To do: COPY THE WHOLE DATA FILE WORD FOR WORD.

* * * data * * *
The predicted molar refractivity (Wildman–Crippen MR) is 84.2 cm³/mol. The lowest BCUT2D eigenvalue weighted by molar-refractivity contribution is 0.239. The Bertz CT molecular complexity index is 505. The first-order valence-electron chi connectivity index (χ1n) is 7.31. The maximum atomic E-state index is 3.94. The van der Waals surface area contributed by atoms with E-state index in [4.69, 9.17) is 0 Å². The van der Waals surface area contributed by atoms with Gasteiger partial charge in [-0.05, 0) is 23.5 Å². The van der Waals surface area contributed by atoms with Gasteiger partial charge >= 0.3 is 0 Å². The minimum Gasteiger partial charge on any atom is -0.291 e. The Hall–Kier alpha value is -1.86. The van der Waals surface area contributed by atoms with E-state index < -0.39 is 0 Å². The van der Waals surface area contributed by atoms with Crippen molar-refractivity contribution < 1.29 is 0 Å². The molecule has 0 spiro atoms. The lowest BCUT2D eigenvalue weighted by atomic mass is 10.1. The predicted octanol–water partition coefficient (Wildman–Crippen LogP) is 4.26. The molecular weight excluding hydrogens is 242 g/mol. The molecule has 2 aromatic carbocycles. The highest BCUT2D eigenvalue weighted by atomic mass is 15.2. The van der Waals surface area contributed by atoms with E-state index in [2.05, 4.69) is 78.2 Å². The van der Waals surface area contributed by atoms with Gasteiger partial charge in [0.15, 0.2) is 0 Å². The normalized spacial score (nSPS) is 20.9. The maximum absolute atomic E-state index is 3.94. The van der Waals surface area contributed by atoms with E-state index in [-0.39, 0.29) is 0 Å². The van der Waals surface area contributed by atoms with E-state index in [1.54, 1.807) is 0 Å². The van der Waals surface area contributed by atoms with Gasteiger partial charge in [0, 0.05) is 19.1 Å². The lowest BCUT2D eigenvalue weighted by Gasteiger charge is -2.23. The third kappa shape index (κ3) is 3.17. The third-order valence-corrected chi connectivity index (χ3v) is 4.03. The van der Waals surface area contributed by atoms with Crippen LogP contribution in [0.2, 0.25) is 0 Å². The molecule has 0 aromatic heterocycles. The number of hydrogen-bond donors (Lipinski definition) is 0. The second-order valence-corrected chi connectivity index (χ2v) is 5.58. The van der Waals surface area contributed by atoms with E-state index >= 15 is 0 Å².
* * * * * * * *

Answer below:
The predicted molar refractivity (Wildman–Crippen MR) is 84.2 cm³/mol. The lowest BCUT2D eigenvalue weighted by molar-refractivity contribution is 0.239. The Bertz CT molecular complexity index is 505. The first-order valence-electron chi connectivity index (χ1n) is 7.31. The maximum atomic E-state index is 3.94. The van der Waals surface area contributed by atoms with E-state index in [4.69, 9.17) is 0 Å². The van der Waals surface area contributed by atoms with Gasteiger partial charge in [-0.05, 0) is 23.5 Å². The van der Waals surface area contributed by atoms with Gasteiger partial charge >= 0.3 is 0 Å². The minimum Gasteiger partial charge on any atom is -0.291 e. The Hall–Kier alpha value is -1.86. The van der Waals surface area contributed by atoms with E-state index < -0.39 is 0 Å². The van der Waals surface area contributed by atoms with Crippen molar-refractivity contribution < 1.29 is 0 Å². The molecule has 0 spiro atoms. The lowest BCUT2D eigenvalue weighted by atomic mass is 10.1. The predicted octanol–water partition coefficient (Wildman–Crippen LogP) is 4.26. The molecular weight excluding hydrogens is 242 g/mol. The molecule has 2 aromatic carbocycles. The highest BCUT2D eigenvalue weighted by atomic mass is 15.2. The van der Waals surface area contributed by atoms with E-state index in [2.05, 4.69) is 78.2 Å². The van der Waals surface area contributed by atoms with Gasteiger partial charge in [0.15, 0.2) is 0 Å². The normalized spacial score (nSPS) is 20.9. The maximum absolute atomic E-state index is 3.94. The van der Waals surface area contributed by atoms with E-state index in [-0.39, 0.29) is 0 Å². The van der Waals surface area contributed by atoms with E-state index in [1.54, 1.807) is 0 Å². The van der Waals surface area contributed by atoms with Gasteiger partial charge in [0, 0.05) is 19.1 Å². The lowest BCUT2D eigenvalue weighted by Gasteiger charge is -2.23. The third kappa shape index (κ3) is 3.17. The third-order valence-corrected chi connectivity index (χ3v) is 4.03. The van der Waals surface area contributed by atoms with Crippen LogP contribution in [0.2, 0.25) is 0 Å². The molecule has 0 aromatic heterocycles. The number of hydrogen-bond donors (Lipinski definition) is 0. The second-order valence-corrected chi connectivity index (χ2v) is 5.58. The van der Waals surface area contributed by atoms with E-state index >= 15 is 0 Å².